B Y C O R Y F R Y E
FORGIVE ME, O FATHER, BIG DADDY IN THE SKY, for consorting with fluid-suckers. I am old now, my winter marked by memories of an earlier age: 2000, a year that once passed for the distant future. It hit, however, as '97 Jr. Folks still rented videos, I.e., tape wrapped in a black plastic shell. They bought physical CDs like crazy. And Politically Incorrect was both a cable show and laid-back condition, before right-wingers hijacked (as they steal everything, like white on rice, Internet memes, and good rock ’n’ roll, and pretend it was always theirs) it as a perpetual license to asshole. Life was fun then, dirty, hilarious. Oh, how we laughed as a nation carefree.
Nashville Pussy fell into this fray as comic pornography in a fried-chicken bucket, born of the same excesses that yielded Ted Nugent's Double Live Gonzo! (back when Ted was a seemingly apolitical crossbow-hunting yahoo), pre-self-serious Southern rock, chainsaw punk, and an AC/DC that may have belonged in jail. Their full-length debut, Let Them Eat Pussy (1998), had to be sold in protective wrapping, like a Hustler beneath the record-shop counter -- not just for its multiple instances of the "p" word or its track titles ("All Fucked Up," "Go Motherfucker Go"), but because it depicted -- on its cover, even -- its two female members, bassist Corey Parks and hellfire guitarist Ruyter Suys, dominating a pair of servile men.
The album was a top spin at Jeff Simpson's Phonomania shop in downtown Albany, recommended by all the clerks despite their varying palates. You heard plenty in that store on any given day, from the FuckEmos and Zeke to Spookey Ruben and Stereolab, but everyone played Nashville Pussy. You could pass the Phono window on a Saturday afternoon and get pummeled by rhythm guitarist Blaine Cartwright barking like a Doberman choking on Darvon, "Put your goddamn hands on your speakers / And listen to the shit I'm about to lay down" ("Fried Chicken and Coffee"). And goddamn, you did. Imagine the Supersuckers on more potent cocktails of hard-grain alcohol and cheaper street narcotics.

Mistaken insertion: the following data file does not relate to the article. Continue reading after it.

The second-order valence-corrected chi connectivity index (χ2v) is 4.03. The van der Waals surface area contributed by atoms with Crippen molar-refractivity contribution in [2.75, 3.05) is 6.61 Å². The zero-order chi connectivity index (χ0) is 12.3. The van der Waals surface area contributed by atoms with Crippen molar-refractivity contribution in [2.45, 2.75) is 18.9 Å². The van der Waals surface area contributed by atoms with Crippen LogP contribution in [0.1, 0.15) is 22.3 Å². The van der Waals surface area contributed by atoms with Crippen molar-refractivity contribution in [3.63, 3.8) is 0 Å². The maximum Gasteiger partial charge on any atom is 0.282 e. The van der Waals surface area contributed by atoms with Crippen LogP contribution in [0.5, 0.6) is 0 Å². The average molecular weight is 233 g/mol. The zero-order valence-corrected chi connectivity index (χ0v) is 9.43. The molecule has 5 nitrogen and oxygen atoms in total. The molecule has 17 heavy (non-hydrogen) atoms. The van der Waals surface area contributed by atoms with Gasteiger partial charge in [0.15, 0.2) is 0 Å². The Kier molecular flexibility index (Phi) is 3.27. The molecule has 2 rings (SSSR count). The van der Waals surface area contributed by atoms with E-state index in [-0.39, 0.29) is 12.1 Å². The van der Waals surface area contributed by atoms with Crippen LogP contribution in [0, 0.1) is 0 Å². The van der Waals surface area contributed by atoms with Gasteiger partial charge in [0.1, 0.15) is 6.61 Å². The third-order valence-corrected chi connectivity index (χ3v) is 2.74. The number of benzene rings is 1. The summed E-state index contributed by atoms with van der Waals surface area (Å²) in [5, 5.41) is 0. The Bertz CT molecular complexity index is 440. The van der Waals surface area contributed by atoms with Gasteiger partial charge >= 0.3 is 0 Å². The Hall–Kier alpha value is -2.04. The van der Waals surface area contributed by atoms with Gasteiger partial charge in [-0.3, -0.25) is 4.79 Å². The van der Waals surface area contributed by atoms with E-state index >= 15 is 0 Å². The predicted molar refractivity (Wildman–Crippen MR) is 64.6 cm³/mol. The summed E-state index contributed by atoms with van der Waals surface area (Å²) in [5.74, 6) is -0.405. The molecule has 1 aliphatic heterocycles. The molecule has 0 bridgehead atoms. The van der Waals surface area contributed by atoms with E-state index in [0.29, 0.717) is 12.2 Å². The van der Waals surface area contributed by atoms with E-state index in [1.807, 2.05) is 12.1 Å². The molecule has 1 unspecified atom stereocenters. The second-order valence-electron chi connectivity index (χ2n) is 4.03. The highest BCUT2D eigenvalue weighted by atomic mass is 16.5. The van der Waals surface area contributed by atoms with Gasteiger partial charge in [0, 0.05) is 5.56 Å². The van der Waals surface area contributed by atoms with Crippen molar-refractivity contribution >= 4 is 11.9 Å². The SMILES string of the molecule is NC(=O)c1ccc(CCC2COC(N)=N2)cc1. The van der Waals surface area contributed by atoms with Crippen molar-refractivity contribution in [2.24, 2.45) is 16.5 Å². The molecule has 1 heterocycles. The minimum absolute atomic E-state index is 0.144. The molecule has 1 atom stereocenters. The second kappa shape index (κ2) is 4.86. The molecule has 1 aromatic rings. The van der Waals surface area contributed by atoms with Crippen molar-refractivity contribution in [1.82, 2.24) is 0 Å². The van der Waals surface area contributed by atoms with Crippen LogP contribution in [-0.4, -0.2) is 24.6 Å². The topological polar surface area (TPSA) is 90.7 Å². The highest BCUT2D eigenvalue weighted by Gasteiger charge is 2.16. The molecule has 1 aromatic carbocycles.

Freed on bail in May 2000, High As Hell was more of the same on a bigger budget; Eat pushed enough units for the band to ascend from Tom Zutaut's Enclave label to TVT, with Kurt Bloch (Fastbacks, the Young Fresh Fellows) retained as producer. With the larger template he twists the ignition hard -- literally, on opener "Struttin' Cock" -- and Hell moves at breakneck velocities, tearing up straight-road highways, filling more space with sleaze. They leave barely enough room between tracks to breathe; "Struttin' Cock" thrusts into "Shoot First and Run Like Hell" coldcocks the scuff of "She's Got the Drugs" dropkicks "Wrong Side of a Gun" (they do not specify which end that is). Every cut revels in partying down, raising hell, guzzling alcohol, and filling beds with gasfire frisson, an eternal second-wind 2 a.m. with flailing fists and dicks. "Go to Hell" may qualify as the disc's closest facsimile of downtempo reflection, but even that has teeth: sinewy riffage for weeks under Carwright's seething tale of an evil woman gettin' hers after "fuckin' two of my friends." His voice roils in the spaces between barfights and boudoirs with long pit stops at bathroom medicine cabinets to swallow whatever's handy. He embraces every definition of "fuck." It's his religion.
Cartwright may propel the rhythms, but Ruyter Suys was always the band's devastating pilot, a hook-mongering beast that soloed like a motherfucker, imprinted by Steve Jones, Chuck Berry, and Angus Young, but with an easy freedom learned from Duane Allman and Allen Collins. Even the covers are Pussy-fied; their fiery "Rock 'n' Roll Outlaw" improves on the Rose Tattoo original, slicker, greasier, another filling-station bathroom bang.
The set could end only in cathartic explosion -- and it does, in "Drive," part freedom-cry, part exhortation at gunpoint, accelerating on Suys' frenetic fretboarding until it crashes into something hard enough to crush it into a symphony of glass and metal, then blow up -- twice. Only Nashville Pussy could rock that hard.
Cartwright and Suys remain NP's principal draw, its two constants these last 20 years. High As Hell would be the original Pussy's last ride. I was lucky enough to catch this lineup on a triple Portland bill in the late '90s with Fu Manchu and Motörhead. My friend Kevin Hampton and I thrilled to Corey Parks' (sister to ex-NBA star Cherokee Parks) limber, leather-legged flamethrowing bursts and Cartwright bade farewell over his band's cacophony with a hearty "So long, motherfuckers!" while a sweat-caked Ruyter twisted inhuman squalls from her machine as punctuation -- you know, that rock 'n' roll swell before flattening the earth.
Their next album, Say Something Nasty (2002), would be more of the same, but that's a glory for another day. Even old men and fuck-mongering reprobates deserve a rest.
Eat More Pussy EP (1998)
Let Them Eat Pussy (1998)
High As Hell (2000)
Say Something Nasty (2002)
Get Some! (2005)
From Hell to Texas (2009)
Up the Dosage (2014)
Pleased to Eat You (2018)